What I Learned About People at a Huge Harvest Party

Last year, I couldn’t attend the ATKV Solms-Delta Oesfees because I was in Platbos planting trees. I was miffed that I was going to miss it, but the tree-planting left me with major warm fuzzies, and since human cloning had not yet taken off (still hasn’t), I made my peace with it. But firmly resolved to go to the next one.

So, the resolve was adhered to, and I went two weekends ago on 25 March. In short, I really wish that everyone could attend this festival! It was that amazing! Easily one of the best experiences I’ve had in a long time and think the person who started it and ran with it needs to get a medal. Or hugs from everyone who attended.

To start with, it was really well organised. The queues to get in were super short and the crew members helping were really friendly (and funny). There were plenty of affordable drinks and food stalls. The entertainment line-up was local, but quite diverse: traditional dancers (rieldansers) from the Namakwaland, Ladysmith Black Mambazo, rappers, blues and folk artists (full line-up). And more, all there. To make things flow smoothly, there were two stages. No-one was left standing around having to wait for the next artist and well … it was quite exhausting in the end, but in a good way. Non-stop entertainment. As a result, loo breaks had to be planned with German precision.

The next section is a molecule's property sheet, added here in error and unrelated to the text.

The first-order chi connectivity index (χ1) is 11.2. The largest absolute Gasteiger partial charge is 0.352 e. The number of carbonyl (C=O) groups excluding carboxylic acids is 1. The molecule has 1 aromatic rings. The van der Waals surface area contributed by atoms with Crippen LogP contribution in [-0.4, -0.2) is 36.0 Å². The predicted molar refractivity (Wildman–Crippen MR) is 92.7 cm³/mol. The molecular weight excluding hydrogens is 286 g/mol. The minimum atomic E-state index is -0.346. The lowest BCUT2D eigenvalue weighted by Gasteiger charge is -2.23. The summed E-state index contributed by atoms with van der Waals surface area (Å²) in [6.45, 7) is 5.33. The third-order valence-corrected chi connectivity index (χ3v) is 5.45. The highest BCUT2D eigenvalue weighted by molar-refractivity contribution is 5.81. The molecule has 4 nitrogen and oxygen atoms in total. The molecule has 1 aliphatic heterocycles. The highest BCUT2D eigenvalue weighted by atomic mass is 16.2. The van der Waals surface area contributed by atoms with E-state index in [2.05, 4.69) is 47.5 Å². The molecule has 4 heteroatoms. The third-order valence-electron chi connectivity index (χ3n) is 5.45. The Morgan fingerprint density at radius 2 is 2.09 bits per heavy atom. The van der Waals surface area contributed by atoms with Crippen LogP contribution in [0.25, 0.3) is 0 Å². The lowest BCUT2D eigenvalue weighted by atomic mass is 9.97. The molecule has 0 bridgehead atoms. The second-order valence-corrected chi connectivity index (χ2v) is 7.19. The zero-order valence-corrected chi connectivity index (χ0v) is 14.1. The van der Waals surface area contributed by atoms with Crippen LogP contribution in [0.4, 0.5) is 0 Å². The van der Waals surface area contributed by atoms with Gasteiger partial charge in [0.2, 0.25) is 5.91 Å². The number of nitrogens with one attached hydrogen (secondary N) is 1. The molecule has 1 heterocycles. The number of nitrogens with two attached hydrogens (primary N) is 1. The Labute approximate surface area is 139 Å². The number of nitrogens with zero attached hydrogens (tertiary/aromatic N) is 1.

Given, it’s not the fanciest festival you’ll ever attend, what with the basic but adequate décor (hay bales, plastic chairs or wooden benches to sit on; plenty of umbrellas and trees for shade, plastic cups for your drinks, etc.) but you’ll look far and wide to find a festival with a better spirit. The crowd was a mixed bag. It felt to me as if it worked through all the categories in the Constitution: race, age, gender, sexuality, religion … Everyone was represented. All shapes and sizes, and from all walks of life. The best part? Everyone was having a roaring time, enjoying the festival and sharing a fun day out.

No racial incidents. Not. One. In fact, the general vibe was of bonhomie and togetherness. The ubuntu was rife!

So, the racial drama on social media can continue, as it no doubt will. However, I’d like to think that festivals like the Oesfees matter too. In fact, I think they mean more. They show that we live in an awesome country and that diversity is a blessing, not a curse. We can get along.

So, you know where to find me next year this time. I will not miss it. Neither should you.

Read more about the history of Solms-Delta here, and why they’re so much more than just another wine farm.


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